Mary Skipper is one of two final candidates for superintendent of the Boston Public Schools. The School Committee is expected to make its choice on Wednesday. Read a profile of the other candidate, Tommy Welch, here.
It has been decades since Boston chose a superintendent with local roots as deep as Mary Skipper’s: an Arlington kid who grew up bowling at Sacco’s in Somerville and picking up shifts at Johnnie’s Foodmaster; a Tufts classics major who taught Latin at Boston Latin Academy before working her way up in Boston Public Schools, from principal to district administrator overseeing three dozen high schools.
Some see Skipper, the superintendent in Somerville since 2015, as the antidote to what ails Boston’s schools, a vivid, homegrown contrast to the parade of outsider school chiefs who have tried to solve the district’s longstanding problems. On Wednesday night, they will learn if the School Committee agrees, as it chooses between Skipper and another local finalist, Tommy Welch, to lead BPS through one of the tensest, most consequential chapters in its history.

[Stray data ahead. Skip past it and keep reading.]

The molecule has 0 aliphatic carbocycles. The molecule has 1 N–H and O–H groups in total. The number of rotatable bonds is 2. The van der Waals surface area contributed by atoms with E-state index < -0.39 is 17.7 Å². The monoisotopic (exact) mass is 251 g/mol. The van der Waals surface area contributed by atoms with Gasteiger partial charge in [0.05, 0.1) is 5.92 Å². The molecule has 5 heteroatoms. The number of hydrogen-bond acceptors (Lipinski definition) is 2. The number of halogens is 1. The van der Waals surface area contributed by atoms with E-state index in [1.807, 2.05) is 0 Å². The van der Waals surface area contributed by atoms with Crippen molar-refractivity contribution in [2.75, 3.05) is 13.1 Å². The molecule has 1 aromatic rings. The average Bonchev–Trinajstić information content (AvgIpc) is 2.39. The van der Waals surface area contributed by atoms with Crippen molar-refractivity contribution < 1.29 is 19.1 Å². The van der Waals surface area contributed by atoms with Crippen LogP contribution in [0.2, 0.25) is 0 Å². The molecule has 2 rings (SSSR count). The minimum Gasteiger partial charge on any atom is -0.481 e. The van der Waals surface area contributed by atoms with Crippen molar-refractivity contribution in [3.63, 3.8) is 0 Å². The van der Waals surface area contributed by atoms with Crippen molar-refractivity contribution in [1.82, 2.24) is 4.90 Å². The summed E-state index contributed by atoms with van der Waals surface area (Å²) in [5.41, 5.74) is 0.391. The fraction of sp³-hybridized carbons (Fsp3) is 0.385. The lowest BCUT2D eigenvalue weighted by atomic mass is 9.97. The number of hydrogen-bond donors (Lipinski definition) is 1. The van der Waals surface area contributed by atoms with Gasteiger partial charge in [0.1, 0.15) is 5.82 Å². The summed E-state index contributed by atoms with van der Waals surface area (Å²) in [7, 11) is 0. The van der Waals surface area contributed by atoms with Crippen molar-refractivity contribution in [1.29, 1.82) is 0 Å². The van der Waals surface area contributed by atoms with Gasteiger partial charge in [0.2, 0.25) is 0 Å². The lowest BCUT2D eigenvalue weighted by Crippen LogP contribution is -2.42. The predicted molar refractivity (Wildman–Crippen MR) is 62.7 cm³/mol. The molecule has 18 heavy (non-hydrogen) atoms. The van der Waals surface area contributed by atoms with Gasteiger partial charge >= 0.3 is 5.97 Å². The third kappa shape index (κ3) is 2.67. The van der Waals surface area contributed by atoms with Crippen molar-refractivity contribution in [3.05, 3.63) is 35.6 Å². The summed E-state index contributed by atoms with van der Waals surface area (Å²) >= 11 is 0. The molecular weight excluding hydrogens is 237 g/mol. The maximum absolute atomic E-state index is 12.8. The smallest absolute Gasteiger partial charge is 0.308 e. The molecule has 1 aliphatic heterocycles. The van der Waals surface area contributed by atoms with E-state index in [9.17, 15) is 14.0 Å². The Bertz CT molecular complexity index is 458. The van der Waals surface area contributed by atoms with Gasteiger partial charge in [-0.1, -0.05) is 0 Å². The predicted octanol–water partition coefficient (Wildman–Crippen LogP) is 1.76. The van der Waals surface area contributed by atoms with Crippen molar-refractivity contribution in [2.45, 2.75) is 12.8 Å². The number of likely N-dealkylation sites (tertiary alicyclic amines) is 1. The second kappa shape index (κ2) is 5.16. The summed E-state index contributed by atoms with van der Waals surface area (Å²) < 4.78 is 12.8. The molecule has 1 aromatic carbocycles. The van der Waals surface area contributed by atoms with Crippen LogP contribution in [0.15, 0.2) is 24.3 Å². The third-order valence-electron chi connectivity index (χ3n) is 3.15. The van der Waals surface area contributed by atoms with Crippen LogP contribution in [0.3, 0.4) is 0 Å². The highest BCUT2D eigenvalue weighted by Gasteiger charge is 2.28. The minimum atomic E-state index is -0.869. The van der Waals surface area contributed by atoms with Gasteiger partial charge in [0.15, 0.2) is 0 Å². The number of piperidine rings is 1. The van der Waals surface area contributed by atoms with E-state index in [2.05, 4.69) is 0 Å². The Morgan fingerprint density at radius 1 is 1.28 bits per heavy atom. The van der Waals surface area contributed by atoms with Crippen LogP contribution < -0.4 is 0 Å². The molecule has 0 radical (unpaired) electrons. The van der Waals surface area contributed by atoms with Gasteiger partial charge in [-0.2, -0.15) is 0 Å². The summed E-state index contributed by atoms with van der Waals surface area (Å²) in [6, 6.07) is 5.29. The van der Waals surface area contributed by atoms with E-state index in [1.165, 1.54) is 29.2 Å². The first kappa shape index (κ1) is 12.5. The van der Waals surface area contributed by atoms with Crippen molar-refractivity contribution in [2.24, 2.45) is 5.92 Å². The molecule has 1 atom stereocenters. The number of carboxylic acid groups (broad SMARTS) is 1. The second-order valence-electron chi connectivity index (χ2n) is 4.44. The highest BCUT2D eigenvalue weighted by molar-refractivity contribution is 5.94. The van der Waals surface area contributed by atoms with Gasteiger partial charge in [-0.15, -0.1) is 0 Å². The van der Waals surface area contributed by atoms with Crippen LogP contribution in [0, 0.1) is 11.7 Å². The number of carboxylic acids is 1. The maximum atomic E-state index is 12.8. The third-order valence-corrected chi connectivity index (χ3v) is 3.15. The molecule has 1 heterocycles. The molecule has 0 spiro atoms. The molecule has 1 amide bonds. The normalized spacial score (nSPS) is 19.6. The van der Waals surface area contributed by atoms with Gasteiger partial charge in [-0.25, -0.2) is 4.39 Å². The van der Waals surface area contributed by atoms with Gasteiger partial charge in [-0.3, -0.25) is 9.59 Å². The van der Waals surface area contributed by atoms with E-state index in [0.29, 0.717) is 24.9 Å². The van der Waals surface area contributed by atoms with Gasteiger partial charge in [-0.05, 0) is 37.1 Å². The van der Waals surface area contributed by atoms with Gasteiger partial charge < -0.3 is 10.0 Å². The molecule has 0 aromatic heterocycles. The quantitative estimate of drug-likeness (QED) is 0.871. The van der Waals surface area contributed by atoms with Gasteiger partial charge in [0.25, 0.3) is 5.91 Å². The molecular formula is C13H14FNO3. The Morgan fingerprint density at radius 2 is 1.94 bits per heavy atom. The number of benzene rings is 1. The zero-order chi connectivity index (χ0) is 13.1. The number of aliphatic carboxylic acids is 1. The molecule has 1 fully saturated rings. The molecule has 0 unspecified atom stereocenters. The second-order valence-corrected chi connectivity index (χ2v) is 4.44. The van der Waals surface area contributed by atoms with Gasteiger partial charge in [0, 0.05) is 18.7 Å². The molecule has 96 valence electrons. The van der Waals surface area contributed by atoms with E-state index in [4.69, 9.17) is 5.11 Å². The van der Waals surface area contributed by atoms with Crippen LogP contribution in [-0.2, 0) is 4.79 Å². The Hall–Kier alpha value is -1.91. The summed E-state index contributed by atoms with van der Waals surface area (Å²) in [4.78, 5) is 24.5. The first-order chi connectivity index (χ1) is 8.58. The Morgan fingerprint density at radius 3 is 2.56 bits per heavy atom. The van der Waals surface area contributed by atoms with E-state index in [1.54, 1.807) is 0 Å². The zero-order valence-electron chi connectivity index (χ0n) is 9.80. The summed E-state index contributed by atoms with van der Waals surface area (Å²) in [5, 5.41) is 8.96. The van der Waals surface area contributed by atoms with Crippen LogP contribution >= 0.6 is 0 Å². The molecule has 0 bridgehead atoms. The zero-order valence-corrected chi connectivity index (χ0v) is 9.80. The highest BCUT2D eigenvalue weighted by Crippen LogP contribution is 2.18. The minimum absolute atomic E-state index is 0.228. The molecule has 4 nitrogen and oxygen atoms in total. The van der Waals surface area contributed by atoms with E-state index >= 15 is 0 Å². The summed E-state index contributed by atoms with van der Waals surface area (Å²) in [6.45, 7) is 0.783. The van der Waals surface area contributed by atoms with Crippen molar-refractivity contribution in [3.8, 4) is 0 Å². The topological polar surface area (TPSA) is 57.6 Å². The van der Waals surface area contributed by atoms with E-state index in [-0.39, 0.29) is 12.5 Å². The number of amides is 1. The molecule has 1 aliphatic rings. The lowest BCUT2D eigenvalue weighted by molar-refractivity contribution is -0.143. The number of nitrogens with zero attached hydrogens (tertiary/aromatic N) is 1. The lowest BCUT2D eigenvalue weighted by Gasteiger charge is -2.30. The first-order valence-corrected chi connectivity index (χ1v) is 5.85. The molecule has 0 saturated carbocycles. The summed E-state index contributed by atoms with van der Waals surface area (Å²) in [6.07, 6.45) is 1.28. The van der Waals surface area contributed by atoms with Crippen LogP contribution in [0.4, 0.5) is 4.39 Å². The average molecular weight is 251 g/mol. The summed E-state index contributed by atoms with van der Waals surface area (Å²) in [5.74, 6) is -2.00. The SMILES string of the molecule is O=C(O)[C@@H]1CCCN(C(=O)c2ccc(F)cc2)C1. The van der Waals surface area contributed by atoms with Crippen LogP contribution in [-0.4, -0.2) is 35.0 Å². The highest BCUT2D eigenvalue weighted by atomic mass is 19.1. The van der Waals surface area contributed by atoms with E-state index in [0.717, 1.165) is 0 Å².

In the past when the Boston job came open, and she was asked about her interest, Skipper never felt compelled to change her mission. This time, she said in an interview Friday, it struck her as a calling she could not ignore.
“We’re at a point where we need everyone to come off the sidelines,” said Skipper, 55. “So to say that everyone else should do something, and not do something myself . . . I need to at least not be a bystander.”
The longtime Dorchester resident is direct and down-to-earth, a former softball shortstop, a breast cancer survivor, and now a doting grandmother. Married to a retired Boston College High School religion teacher, with three adult children who attended BPS, she calls herself a “prayerful” person; her colleagues describe her as a visionary leader who gets the best out of those around her. Enduring a grueling, nine-hour day of public interviews over Zoom last week, she answered a barrage of sometimes repetitive questions with an occasional Boston accent and no sign of impatience.
Doubters question if her experience running a 5,000-student district has prepared her for the job in Boston, with 10 times as many students and far more complex challenges. Following years of state and federal oversight of BPS’s persistent service gaps for English learners and students with disabilities, state Education Commissioner Jeffrey Riley recommended Friday that the district officially be declared underperforming before reaching an eleventh-hour agreement with Mayor Michelle Wu on Monday that avoided the designation and aims to improve the district.